Evaporative-pattern casting is a type of casting process that uses a pattern made from a material that will evaporate when the molten metal is poured into the molding cavity. The most common evaporative-pattern material used is polystyrene foam.[1]

The two major evaporative-pattern casting processes are:[1]

The main difference is that lost-foam casting uses an unbonded sand and full-mold casting uses a bonded sand (or green sand). Because this difference is quite small there is much overlap in the terminology. Non-proprietary terms that have been used to describe these processes include: cavityless casting,[2] evaporative foam casting, foam vaporization casting, lost pattern casting, the castral process, and expanded polystyrene molding.[3][4] Proprietary terms included Styro-cast,[5] Foam Cast,[6] Replicast,[7] Policast.[4] and Lost Foam Sintered Shell (LFSS)[8]


The first patent for an evaporative-pattern casting process was filed in April 1956, by Harold F. Shroyer. He patented the use of foam patterns embedded in traditional green sand for metal casting. In his patent, a pattern was machined from a block of expanded polystyrene (EPS), and supported by bonded sand during pouring. This process is now known as the full mold process.[9][10]

In 1964, M.C. Flemmings used unbonded sand for the process. The first North American foundry to use evaporative-pattern casting was the Robinson Foundry at Alexander City, Alabama. General Motors' first product using these processes was the 4.3 L, V-6 diesel cylinder head, which were made in 1981 at Massena, New York.[11]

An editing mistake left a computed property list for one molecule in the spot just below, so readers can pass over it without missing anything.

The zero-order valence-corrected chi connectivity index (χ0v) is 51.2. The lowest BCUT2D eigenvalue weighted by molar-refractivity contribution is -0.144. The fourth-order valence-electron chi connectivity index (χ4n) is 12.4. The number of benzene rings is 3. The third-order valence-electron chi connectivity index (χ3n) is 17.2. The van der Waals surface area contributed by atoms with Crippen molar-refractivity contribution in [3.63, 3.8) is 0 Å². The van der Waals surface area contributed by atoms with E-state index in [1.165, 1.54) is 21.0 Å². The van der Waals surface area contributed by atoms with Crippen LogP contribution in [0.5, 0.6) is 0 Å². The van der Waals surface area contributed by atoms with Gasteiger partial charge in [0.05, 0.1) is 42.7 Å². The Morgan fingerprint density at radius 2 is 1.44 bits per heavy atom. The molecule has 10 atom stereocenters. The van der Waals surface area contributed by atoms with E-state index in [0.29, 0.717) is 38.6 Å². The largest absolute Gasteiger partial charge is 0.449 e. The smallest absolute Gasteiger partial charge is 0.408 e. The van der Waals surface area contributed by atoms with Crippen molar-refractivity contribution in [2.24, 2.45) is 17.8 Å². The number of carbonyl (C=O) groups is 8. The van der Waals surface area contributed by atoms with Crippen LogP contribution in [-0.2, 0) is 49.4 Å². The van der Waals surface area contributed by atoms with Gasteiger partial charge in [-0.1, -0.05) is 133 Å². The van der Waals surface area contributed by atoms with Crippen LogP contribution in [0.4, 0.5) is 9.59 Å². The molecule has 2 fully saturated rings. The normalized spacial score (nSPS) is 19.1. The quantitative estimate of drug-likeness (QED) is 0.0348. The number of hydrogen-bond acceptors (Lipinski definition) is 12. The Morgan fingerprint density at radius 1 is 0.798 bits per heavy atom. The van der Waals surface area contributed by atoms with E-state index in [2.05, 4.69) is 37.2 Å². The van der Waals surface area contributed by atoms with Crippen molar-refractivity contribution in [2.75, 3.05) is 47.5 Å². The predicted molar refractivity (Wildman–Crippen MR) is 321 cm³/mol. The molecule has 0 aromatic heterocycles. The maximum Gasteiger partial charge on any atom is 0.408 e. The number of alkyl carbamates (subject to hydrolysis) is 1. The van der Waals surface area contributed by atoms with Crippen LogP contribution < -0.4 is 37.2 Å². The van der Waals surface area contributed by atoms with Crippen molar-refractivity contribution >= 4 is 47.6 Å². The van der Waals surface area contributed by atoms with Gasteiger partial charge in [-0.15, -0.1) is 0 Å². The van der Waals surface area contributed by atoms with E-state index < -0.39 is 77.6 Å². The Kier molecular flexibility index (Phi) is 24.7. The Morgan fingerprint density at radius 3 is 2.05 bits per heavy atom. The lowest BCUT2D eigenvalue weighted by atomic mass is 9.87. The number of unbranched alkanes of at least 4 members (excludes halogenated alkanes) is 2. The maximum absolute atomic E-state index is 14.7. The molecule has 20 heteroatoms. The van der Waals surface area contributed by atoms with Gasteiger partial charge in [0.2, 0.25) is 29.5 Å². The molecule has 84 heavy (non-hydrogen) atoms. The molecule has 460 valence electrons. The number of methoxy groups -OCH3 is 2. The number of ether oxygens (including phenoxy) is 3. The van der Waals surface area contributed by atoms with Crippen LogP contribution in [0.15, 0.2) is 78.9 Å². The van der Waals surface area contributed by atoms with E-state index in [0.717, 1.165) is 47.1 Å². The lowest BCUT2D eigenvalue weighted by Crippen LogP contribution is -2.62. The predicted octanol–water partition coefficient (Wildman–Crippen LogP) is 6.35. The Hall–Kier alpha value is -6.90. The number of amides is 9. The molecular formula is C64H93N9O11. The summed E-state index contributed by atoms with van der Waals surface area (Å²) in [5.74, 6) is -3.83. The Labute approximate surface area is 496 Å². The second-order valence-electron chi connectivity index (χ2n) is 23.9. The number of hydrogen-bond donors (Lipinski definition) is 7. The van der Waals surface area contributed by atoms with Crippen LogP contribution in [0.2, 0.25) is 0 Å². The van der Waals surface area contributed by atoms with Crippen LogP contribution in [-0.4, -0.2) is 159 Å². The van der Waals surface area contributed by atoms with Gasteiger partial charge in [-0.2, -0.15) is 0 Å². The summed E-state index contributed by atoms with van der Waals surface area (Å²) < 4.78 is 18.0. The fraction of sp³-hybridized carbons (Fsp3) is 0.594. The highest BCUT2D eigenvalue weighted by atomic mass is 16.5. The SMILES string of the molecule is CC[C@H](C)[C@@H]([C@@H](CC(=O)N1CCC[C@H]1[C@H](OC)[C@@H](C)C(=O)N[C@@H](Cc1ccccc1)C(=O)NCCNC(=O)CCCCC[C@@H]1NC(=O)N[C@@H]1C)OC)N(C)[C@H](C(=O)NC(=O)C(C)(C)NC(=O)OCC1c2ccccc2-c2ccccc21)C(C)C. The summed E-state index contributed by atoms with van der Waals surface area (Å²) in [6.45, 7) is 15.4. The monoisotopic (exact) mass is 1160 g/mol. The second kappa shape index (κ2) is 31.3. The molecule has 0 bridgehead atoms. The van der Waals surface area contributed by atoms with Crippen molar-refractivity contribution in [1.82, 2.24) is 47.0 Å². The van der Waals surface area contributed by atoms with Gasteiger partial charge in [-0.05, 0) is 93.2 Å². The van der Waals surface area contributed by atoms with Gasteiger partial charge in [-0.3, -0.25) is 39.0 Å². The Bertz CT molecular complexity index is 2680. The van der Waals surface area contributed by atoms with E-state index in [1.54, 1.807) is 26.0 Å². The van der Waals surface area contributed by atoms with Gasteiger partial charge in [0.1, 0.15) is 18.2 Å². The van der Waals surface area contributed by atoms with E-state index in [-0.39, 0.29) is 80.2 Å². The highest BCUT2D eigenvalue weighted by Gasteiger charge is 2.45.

A study found in 1997 that evaporative-pattern casting processes accounted for approximately 140,000 tons of aluminium casting in the United States. The same survey forecast that evaporative-pattern casting processes would account for 29% of the aluminium, and 14% of the ferrous casting markets by 2010.[12][13]


  1. ^ a b Degarmo, Black & Kohser 2003, p. 321.
  2. ^ U.S. patent 4,068,704.
  3. ^ American Society for Metals et al. 1991, p. 229.
  4. ^ a b Totten, Funatani & Xie 2004, p. 357.
  5. ^ Styro-cast, retrieved 2009-03-29[permanent dead link].
  6. ^ American Foam Cast, retrieved 2009-03-29.
  7. ^ Replicast Process (CS), retrieved 2009-03-29.
  8. ^ "Metafore Castings Private Limited - Pioneers in Stainless Steel, Alloy Steel and SGI Castings through Lost Foam Sintered Shell Process in India". www.metaforecastings.com. Retrieved 2018-12-05.
  9. ^ Donahue, Raymond; Anderson, Kevin, Lost Foam Casting, ASM International, retrieved 2010-04-06.
  10. ^ U.S. patent 2,830,343
  11. ^ Biswanath, Mondal (2004), Proceedings of the National Conference on Investment Casting: NCIC 2003, Allied Publishers, ISBN 978-81-7764-659-7
  12. ^ Bodine, Jack R. (1999-05-01), "From a monument to the Vega: the journey of the aluminum casting industry", Modern Casting: 13.
  13. ^ Success through partnership: lost foam (PDF), September 1998, retrieved 2009-03-30.